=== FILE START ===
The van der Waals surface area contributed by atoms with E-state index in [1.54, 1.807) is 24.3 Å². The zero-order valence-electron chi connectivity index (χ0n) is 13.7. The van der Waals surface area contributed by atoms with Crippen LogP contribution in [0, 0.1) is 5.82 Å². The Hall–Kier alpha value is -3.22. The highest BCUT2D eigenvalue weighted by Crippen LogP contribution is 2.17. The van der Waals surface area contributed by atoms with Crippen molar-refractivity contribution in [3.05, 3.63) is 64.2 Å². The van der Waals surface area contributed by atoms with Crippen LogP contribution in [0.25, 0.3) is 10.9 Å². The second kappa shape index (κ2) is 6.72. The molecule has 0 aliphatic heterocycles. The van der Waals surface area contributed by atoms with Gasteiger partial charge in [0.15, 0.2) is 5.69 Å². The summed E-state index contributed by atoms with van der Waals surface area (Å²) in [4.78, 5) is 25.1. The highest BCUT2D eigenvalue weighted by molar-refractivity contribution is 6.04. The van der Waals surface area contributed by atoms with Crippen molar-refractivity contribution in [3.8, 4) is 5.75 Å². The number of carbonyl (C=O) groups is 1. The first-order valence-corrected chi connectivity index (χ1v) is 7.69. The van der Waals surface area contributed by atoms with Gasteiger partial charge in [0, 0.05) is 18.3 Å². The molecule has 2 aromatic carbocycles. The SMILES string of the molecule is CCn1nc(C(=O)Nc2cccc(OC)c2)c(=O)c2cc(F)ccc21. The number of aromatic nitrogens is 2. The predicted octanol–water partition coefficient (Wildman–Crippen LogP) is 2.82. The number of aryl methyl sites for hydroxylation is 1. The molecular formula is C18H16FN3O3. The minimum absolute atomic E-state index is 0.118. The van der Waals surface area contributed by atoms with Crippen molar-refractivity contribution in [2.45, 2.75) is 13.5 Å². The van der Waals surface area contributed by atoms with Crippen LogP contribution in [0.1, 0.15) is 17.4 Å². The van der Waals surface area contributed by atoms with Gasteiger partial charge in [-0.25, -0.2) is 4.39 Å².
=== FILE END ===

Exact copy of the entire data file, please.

The van der Waals surface area contributed by atoms with E-state index in [1.54, 1.807) is 24.3 Å². The zero-order valence-electron chi connectivity index (χ0n) is 13.7. The van der Waals surface area contributed by atoms with Crippen LogP contribution in [0, 0.1) is 5.82 Å². The Hall–Kier alpha value is -3.22. The highest BCUT2D eigenvalue weighted by Crippen LogP contribution is 2.17. The van der Waals surface area contributed by atoms with Crippen molar-refractivity contribution in [3.05, 3.63) is 64.2 Å². The van der Waals surface area contributed by atoms with Crippen LogP contribution in [0.25, 0.3) is 10.9 Å². The second kappa shape index (κ2) is 6.72. The molecule has 0 aliphatic heterocycles. The van der Waals surface area contributed by atoms with Gasteiger partial charge in [0.15, 0.2) is 5.69 Å². The summed E-state index contributed by atoms with van der Waals surface area (Å²) in [4.78, 5) is 25.1. The highest BCUT2D eigenvalue weighted by molar-refractivity contribution is 6.04. The van der Waals surface area contributed by atoms with Crippen molar-refractivity contribution in [3.8, 4) is 5.75 Å². The number of carbonyl (C=O) groups is 1. The first-order valence-corrected chi connectivity index (χ1v) is 7.69. The van der Waals surface area contributed by atoms with Gasteiger partial charge in [0, 0.05) is 18.3 Å². The molecule has 2 aromatic carbocycles. The SMILES string of the molecule is CCn1nc(C(=O)Nc2cccc(OC)c2)c(=O)c2cc(F)ccc21. The number of aromatic nitrogens is 2. The predicted octanol–water partition coefficient (Wildman–Crippen LogP) is 2.82. The number of aryl methyl sites for hydroxylation is 1. The molecular formula is C18H16FN3O3. The minimum absolute atomic E-state index is 0.118. The van der Waals surface area contributed by atoms with Crippen molar-refractivity contribution in [2.45, 2.75) is 13.5 Å². The van der Waals surface area contributed by atoms with Crippen LogP contribution in [0.1, 0.15) is 17.4 Å². The van der Waals surface area contributed by atoms with Gasteiger partial charge in [-0.25, -0.2) is 4.39 Å².